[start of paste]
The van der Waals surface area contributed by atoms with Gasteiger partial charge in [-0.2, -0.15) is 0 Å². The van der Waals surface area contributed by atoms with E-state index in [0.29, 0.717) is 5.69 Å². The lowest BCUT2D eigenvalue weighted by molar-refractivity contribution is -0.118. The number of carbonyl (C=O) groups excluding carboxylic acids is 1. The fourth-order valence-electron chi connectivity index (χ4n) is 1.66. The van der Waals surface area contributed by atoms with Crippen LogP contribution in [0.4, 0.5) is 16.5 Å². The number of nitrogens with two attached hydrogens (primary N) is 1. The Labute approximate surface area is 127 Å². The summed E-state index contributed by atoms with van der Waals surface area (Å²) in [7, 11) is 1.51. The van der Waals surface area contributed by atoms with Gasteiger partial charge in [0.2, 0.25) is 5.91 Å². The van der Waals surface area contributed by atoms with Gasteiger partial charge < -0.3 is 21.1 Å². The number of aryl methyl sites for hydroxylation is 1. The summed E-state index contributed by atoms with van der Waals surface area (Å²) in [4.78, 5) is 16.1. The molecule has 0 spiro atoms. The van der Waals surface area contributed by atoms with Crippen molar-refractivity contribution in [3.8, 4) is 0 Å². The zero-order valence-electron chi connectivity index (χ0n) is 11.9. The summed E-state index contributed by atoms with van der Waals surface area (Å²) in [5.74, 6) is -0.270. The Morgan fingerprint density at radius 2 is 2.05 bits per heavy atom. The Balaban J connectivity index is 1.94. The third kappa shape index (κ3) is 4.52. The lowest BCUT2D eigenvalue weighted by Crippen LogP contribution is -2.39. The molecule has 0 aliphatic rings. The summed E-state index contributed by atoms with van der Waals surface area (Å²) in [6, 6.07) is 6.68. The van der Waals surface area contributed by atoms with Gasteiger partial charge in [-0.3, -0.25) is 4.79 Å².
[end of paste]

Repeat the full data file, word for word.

The van der Waals surface area contributed by atoms with Gasteiger partial charge in [-0.2, -0.15) is 0 Å². The van der Waals surface area contributed by atoms with E-state index in [0.29, 0.717) is 5.69 Å². The lowest BCUT2D eigenvalue weighted by molar-refractivity contribution is -0.118. The number of carbonyl (C=O) groups excluding carboxylic acids is 1. The fourth-order valence-electron chi connectivity index (χ4n) is 1.66. The van der Waals surface area contributed by atoms with Crippen LogP contribution in [0.4, 0.5) is 16.5 Å². The number of nitrogens with two attached hydrogens (primary N) is 1. The Labute approximate surface area is 127 Å². The summed E-state index contributed by atoms with van der Waals surface area (Å²) in [7, 11) is 1.51. The van der Waals surface area contributed by atoms with Gasteiger partial charge in [0.2, 0.25) is 5.91 Å². The van der Waals surface area contributed by atoms with Gasteiger partial charge < -0.3 is 21.1 Å². The number of aryl methyl sites for hydroxylation is 1. The summed E-state index contributed by atoms with van der Waals surface area (Å²) in [4.78, 5) is 16.1. The molecule has 0 spiro atoms. The van der Waals surface area contributed by atoms with Crippen molar-refractivity contribution in [3.8, 4) is 0 Å². The zero-order valence-electron chi connectivity index (χ0n) is 11.9. The summed E-state index contributed by atoms with van der Waals surface area (Å²) in [5.74, 6) is -0.270. The Morgan fingerprint density at radius 2 is 2.05 bits per heavy atom. The Balaban J connectivity index is 1.94. The third kappa shape index (κ3) is 4.52. The lowest BCUT2D eigenvalue weighted by Crippen LogP contribution is -2.39. The molecule has 0 aliphatic rings. The summed E-state index contributed by atoms with van der Waals surface area (Å²) in [6, 6.07) is 6.68. The van der Waals surface area contributed by atoms with Gasteiger partial charge in [-0.3, -0.25) is 4.79 Å².